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To Sell in Combo or Not



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    It was hot–hotter than usual for the first week in September,

    and Ed Jefferson was not eager to go out in the heat and sit in his

    car while the air conditioning cooled it off. He put his feet up,

    stared out over the tree tops from his cool office and tried to think

    of all of the alternatives he had for solving his problem.

    Ed had been general sales manager of KRQZ-FM and KRQO-AM for

    twelve years and he had never faced a more difficult, perplexing

    decision: should he sell the two stations in combo or should he keep

    the two separate sales staffs structured the way they were now? It

    was budget time, and Ed had to make a decision within the next few

    days so he could finalize next year’s budget. It was his budget, as

    the new general manager, Tyler Saunders, had told him. Ed liked

    working for Tyler, who was an ex-program director, and like the

    freedom and autonomy Tyler had given him for the six months Tyler had

    Ed Jefferson picked up the KRQZ/KRQO Weekly Sales Report,

    Monthly Forecast Report and Miller-Kaplan Report (these reports

    appear after page five, at the end of this case). He began examining

    the reports carefully, for what seemed to him to be the thirtieth

    time, trying to find the right questions to ask and some hints of

    KRQZ-FM’s revenue was running five percent ahead of last year’s

    and was thirteen percent over budget, year-to-date. This situation

    was quite gratifying to everyone (including corporate) because the

    station had experienced some ratings declines in the past year. For

    the last seven years KRQZ-FM, known by everyone as The Z, had

    featured the same programming–a bright, personality-oriented Adult

    Contemporary (AC) format with a highly recognizable, very funny

    morning team. At one time the station had been a strong number-two

    to the perennial market leader, KNNN-AM, an old-line news/talk

    station with a huge but older-skewing audience. However, The Z’s

    audience had fallen off in the last year as several other AC stations

    began to compete for its 25-54 core audience. One station, known as

    The Cloud, had virtually tied The Z in the last three books in the

    all-important 25-54 demo. For the last four Arbitron rating books,

    The Z had ranked fourth 25-54, and in two books it was behind The

    Cloud. The Z had a 4.4 12+ share in the latest Arbitron, in contrast

    However, The Z’s sales staff had very little turnover, was the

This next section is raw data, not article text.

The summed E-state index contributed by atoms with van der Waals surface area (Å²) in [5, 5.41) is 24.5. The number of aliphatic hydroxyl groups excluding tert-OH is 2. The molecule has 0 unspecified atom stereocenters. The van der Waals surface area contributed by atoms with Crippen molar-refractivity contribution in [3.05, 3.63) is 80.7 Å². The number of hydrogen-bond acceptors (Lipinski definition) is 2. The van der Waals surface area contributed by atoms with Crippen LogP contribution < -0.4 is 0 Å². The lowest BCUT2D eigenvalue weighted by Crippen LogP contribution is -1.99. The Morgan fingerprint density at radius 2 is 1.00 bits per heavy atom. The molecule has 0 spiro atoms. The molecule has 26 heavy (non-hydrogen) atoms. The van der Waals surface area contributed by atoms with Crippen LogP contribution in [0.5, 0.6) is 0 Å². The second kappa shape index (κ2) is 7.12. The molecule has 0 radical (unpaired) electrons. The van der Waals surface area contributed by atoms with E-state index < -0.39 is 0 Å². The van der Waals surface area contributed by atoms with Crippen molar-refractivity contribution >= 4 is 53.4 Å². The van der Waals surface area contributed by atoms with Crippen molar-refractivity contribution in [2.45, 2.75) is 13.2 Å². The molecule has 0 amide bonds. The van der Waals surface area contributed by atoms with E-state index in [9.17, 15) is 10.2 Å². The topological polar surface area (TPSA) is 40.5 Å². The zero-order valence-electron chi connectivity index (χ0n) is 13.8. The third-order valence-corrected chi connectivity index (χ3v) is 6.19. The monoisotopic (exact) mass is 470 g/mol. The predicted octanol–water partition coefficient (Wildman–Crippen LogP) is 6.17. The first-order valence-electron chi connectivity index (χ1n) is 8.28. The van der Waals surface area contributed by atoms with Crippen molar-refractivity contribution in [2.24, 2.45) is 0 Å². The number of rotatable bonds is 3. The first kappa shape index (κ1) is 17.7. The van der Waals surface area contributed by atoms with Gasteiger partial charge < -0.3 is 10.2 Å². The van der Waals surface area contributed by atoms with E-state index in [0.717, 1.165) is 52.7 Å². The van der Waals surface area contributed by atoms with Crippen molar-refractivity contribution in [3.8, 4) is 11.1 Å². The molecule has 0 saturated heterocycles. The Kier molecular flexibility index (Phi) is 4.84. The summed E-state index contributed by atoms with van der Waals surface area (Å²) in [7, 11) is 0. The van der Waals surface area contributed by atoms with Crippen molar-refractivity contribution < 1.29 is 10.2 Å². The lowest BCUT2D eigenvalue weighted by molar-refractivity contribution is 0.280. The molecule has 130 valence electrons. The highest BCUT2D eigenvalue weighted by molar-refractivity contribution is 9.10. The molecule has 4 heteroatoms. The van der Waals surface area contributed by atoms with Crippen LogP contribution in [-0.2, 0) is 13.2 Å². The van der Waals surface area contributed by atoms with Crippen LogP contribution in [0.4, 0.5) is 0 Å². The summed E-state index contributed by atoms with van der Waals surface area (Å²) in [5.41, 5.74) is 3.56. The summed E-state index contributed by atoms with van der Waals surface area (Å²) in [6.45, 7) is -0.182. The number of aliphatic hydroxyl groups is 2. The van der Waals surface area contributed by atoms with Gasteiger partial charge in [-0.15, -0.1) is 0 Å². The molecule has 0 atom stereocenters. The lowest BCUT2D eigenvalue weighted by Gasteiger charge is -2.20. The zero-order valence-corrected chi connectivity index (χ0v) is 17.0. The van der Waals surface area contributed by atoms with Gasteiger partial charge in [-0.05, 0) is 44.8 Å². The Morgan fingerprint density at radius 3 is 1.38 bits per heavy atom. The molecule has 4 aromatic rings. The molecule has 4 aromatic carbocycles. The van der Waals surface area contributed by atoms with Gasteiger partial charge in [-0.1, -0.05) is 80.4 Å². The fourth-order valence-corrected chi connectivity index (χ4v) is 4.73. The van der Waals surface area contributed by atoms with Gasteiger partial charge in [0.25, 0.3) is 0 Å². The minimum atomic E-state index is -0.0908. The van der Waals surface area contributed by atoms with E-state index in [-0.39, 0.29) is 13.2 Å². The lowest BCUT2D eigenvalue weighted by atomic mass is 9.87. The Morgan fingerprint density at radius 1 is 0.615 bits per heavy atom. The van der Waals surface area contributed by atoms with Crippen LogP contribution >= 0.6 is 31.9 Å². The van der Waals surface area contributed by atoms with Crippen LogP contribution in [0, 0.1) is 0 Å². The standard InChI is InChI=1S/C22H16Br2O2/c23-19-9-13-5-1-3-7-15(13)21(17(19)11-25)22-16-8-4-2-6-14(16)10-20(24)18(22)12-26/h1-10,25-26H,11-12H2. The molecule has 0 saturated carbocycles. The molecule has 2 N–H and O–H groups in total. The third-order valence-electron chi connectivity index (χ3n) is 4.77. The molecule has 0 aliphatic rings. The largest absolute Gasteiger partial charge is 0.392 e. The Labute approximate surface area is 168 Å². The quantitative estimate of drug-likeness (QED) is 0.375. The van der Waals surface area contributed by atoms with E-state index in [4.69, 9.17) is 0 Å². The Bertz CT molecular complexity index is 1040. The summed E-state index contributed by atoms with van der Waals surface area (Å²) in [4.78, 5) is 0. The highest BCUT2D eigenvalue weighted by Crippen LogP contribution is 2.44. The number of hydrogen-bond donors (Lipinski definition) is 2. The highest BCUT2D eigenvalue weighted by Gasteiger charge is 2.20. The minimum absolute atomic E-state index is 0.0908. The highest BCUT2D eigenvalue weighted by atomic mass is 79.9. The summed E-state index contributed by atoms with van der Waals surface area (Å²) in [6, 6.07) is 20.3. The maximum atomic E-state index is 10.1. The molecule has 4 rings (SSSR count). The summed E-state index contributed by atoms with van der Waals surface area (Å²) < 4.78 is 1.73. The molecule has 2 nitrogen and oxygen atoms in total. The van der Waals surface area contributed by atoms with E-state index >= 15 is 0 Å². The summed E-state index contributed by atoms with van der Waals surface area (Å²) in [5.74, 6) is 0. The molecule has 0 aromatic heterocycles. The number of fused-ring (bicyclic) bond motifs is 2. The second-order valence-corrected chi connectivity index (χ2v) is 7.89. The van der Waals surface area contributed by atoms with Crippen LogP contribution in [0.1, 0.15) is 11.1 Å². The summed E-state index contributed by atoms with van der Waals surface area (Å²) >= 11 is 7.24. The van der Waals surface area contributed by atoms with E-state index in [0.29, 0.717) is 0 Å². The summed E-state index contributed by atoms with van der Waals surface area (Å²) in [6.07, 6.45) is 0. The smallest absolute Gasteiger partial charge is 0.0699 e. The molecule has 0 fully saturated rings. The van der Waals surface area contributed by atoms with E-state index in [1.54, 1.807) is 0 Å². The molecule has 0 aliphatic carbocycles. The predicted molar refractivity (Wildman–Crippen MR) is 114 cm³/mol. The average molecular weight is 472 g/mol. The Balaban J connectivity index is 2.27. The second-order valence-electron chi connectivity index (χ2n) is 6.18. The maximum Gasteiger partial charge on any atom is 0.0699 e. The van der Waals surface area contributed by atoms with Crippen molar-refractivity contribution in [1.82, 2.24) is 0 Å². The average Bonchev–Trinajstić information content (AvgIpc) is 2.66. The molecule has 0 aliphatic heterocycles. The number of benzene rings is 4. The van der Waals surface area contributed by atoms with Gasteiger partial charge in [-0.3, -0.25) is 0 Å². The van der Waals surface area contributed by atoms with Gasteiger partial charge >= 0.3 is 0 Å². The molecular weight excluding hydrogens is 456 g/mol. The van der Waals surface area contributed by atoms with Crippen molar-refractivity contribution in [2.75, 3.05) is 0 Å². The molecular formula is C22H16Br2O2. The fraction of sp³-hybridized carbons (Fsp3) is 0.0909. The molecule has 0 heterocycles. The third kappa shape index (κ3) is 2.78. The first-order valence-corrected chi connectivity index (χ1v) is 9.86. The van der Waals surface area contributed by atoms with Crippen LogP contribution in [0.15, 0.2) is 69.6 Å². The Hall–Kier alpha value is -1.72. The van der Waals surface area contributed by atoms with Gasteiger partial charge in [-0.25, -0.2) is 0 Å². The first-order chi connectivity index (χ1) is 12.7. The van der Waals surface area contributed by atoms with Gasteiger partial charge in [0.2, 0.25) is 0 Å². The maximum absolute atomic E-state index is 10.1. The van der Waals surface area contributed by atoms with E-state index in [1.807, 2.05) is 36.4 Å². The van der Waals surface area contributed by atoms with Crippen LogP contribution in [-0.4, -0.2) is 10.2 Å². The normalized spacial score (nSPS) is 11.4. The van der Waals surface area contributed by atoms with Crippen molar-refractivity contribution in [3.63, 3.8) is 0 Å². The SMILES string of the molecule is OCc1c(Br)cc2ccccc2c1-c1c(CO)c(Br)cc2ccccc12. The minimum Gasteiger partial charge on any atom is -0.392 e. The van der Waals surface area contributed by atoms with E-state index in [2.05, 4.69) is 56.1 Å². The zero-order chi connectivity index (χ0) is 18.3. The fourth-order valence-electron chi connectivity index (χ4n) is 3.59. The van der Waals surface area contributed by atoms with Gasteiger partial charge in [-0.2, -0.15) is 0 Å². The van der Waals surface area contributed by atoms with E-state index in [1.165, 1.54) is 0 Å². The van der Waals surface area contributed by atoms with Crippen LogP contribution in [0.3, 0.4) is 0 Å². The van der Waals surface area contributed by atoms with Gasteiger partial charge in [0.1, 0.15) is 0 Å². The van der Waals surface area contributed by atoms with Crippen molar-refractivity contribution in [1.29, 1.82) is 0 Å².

highest paid in town and its salespeople were extremely well liked

    among the agencies and clients in the top-ten market in which they

    were located. So in spite of the rating declines, the salespeople

    had consistently made the station the number-two biller in town,

    according to the Miller-Kaplan reports. The staff reported to the

    KRQZ-FM local sales manager, Olivia Mitovsky, who had been in the job

    for five years and had the full support, respect and admiration of

    everyone in the department. The six-person sales staff and Olivia

    were considered to be miracle workers–the local staff’s share of

    revenue continually outperformed the station’s 12+ rating share by

    This outstanding sales performance also made Ed Jefferson, the

    general sales manager, a hero, too. His boss, Tyler Saunders, and

    everyone at corporate headquarters knew he and Olivia were doing an

    excellent job–that’s one of the reasons everyone trusted him to come

    up with a solution to the problem: KRQO-AM’s billing problem.

    KRQO’s format was unique in the market–an oldies, Music-Of-

    Your-Life-type format that featured Frank Sinatra, Patti Page, big

    bands and songs from the late ’40s and early ’50s. KRQO’s audience

    was primarily 44+ and 55+. But because it had no competition in the

    format, it pulled good 12+ numbers. In the latest Arbitron it had a

    5.8 12+ share, but ranked tenth 25-54.

    KRQO had a six-person sales staff that reported to a local sales

    manager, Oscar Smithers. As well liked and respected as Olivia

    Mitovsky was by The Z’s staff, Oscar Smithers was disliked by the

    KRQO staff, with one exception–a young, attractive, vivacious,

    aggressive, female salesperson who was perceived by the other five to